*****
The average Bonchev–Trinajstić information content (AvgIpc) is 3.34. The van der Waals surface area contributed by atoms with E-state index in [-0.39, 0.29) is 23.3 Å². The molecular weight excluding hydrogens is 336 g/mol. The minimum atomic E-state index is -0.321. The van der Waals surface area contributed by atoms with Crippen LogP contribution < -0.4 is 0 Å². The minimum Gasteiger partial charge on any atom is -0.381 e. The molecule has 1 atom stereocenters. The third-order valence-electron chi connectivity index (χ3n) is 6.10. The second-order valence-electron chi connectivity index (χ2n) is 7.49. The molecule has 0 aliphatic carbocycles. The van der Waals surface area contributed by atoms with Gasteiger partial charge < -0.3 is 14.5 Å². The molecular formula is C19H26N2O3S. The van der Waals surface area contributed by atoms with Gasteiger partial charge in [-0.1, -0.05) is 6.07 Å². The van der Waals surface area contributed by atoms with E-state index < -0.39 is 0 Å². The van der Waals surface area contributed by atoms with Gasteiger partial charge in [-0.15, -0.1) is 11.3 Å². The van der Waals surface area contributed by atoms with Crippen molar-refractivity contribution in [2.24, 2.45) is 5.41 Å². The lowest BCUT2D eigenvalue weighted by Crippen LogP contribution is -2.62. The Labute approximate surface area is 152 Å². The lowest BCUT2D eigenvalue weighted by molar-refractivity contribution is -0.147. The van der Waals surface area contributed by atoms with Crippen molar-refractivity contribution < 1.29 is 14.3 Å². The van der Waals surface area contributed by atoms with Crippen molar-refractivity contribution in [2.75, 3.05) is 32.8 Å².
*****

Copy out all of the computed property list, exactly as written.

The average Bonchev–Trinajstić information content (AvgIpc) is 3.34. The van der Waals surface area contributed by atoms with E-state index in [-0.39, 0.29) is 23.3 Å². The molecular weight excluding hydrogens is 336 g/mol. The minimum atomic E-state index is -0.321. The van der Waals surface area contributed by atoms with Crippen LogP contribution < -0.4 is 0 Å². The minimum Gasteiger partial charge on any atom is -0.381 e. The molecule has 1 atom stereocenters. The third-order valence-electron chi connectivity index (χ3n) is 6.10. The second-order valence-electron chi connectivity index (χ2n) is 7.49. The molecule has 0 aliphatic carbocycles. The van der Waals surface area contributed by atoms with Gasteiger partial charge < -0.3 is 14.5 Å². The molecular formula is C19H26N2O3S. The van der Waals surface area contributed by atoms with Gasteiger partial charge in [-0.1, -0.05) is 6.07 Å². The van der Waals surface area contributed by atoms with E-state index < -0.39 is 0 Å². The van der Waals surface area contributed by atoms with Gasteiger partial charge in [-0.15, -0.1) is 11.3 Å². The van der Waals surface area contributed by atoms with Crippen molar-refractivity contribution in [2.24, 2.45) is 5.41 Å². The lowest BCUT2D eigenvalue weighted by Crippen LogP contribution is -2.62. The Labute approximate surface area is 152 Å². The lowest BCUT2D eigenvalue weighted by molar-refractivity contribution is -0.147. The van der Waals surface area contributed by atoms with Crippen molar-refractivity contribution < 1.29 is 14.3 Å². The van der Waals surface area contributed by atoms with Crippen molar-refractivity contribution in [2.75, 3.05) is 32.8 Å².